“How can an ordinary citizen in the or Muslim world believe that the international community applies international law [impartially] and is concerned about the welfare of Muslims in Darfur… at a time when the rights of millions of Arabs and Muslims are violated in Iraq, Palestine, Afghanistan and other places?” asks Hassan Nafe'ah, an Egyptian expert in international law. “We don't object to trying Bashir and any other Arab tyrant, as long as they are preceded by Bush and Olmert and others of their ilk,” he concludes.

Pointing fingers at western hypocrisy is, in itself, not a sufficient defence, since double standards are duplicity whether practised by the powerful or the weak. If Arabs wish their concerns over atrocities committed by the US in Iraq or Israel in Gaza to be taken seriously, they need to apply similar standards to their allies. That does not mean they have to hand Bashir over to the ICC, especially given their fears that it could destabilise Sudan, but, at the very least, they should condemn his two decades of terror and ostracise him for the crimes he has committed against his own people.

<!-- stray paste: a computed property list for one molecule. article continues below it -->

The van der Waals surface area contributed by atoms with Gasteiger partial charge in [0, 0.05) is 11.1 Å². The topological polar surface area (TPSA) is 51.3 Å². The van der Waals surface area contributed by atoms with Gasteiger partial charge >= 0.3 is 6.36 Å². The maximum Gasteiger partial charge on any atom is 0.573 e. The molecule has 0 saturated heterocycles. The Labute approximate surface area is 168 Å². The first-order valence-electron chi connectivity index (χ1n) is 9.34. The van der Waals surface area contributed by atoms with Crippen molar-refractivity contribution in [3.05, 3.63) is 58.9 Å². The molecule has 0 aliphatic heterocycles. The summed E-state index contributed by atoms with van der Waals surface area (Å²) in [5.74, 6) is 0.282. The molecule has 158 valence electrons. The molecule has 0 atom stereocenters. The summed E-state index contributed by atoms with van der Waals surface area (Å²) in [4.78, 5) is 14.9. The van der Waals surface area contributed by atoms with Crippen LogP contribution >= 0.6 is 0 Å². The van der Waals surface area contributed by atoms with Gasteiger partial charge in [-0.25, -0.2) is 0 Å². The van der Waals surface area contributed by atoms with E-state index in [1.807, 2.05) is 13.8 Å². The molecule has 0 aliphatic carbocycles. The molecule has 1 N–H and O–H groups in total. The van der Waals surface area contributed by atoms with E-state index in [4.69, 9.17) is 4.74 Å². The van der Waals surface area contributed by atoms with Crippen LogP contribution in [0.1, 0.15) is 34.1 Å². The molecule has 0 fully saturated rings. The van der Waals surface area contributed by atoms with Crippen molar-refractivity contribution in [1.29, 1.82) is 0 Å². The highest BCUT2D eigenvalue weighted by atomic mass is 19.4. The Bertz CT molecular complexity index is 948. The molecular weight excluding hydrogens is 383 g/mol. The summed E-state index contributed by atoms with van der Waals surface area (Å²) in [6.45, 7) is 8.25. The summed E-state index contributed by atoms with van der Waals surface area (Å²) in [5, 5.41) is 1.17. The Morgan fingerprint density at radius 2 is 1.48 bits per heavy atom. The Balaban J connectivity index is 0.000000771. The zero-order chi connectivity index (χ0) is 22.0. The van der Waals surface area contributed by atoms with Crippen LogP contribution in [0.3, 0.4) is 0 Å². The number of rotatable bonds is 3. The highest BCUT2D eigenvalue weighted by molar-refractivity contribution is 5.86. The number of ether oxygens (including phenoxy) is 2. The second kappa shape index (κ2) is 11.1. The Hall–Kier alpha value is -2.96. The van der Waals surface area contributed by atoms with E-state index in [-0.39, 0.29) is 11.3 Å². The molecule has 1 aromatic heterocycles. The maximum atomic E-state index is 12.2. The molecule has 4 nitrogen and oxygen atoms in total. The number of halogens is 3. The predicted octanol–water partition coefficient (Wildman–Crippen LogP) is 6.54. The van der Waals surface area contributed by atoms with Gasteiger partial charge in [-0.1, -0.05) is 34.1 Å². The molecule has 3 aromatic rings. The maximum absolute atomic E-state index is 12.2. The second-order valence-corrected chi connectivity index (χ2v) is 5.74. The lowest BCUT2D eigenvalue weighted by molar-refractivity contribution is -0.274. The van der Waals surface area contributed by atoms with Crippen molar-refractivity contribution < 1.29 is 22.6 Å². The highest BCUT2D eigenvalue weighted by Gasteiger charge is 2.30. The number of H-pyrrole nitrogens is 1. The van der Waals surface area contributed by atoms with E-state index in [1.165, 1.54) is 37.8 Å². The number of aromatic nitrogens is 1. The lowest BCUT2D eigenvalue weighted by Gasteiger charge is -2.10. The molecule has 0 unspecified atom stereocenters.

Bashir's two decades ruling Sudan have been a constant chain of conflict and war – from the civil war between north and south to the more recent conflict in Darfur – in which the total body count is unknown but could be anywhere between two and three million.

There is a widespread belief that, in the ugly balance of reality, African and Arab lives are worth less that western ones. But by expressing solidarity with a known mass murderer, Arabs and Africans are also cheapening the value of their own lives.

This column appeared in The Guardian Unlimited's Comment is Free section on 8 April 2009. Read the related discussion.


  • Khaled Diab

    Khaled Diab is an award-winning journalist, blogger and writer who has been based in Tunis, Jerusalem, Brussels, Geneva and Cairo. Khaled also gives talks and is regularly interviewed by the print and audiovisual media. Khaled Diab is the author of two books: Islam for the Politically Incorrect (2017) and Intimate Enemies: Living with Israelis and Palestinians in the Holy Land (2014). In 2014, the Anna Lindh Foundation awarded Khaled its Mediterranean Journalist Award in the press category. This website, The Chronikler, won the 2012 Best of the Blogs (BOBs) for the best English-language blog. Khaled was longlisted for the Orwell journalism prize in 2020. In addition, Khaled works as communications director for an environmental NGO based in Brussels. He has also worked as a communications consultant to intergovernmental organisations, such as the and the UN, as well as civil society. Khaled lives with his beautiful and brilliant wife, Katleen, who works in humanitarian aid. The foursome is completed by Iskander, their smart, creative and artistic son, and Sky, their mischievous and footballing cat. Egyptian by birth, Khaled's life has been divided between the Middle East and Europe. He grew up in Egypt and the UK, and has lived in Belgium, on and off, since 2001. He holds dual Egyptian-Belgian nationality.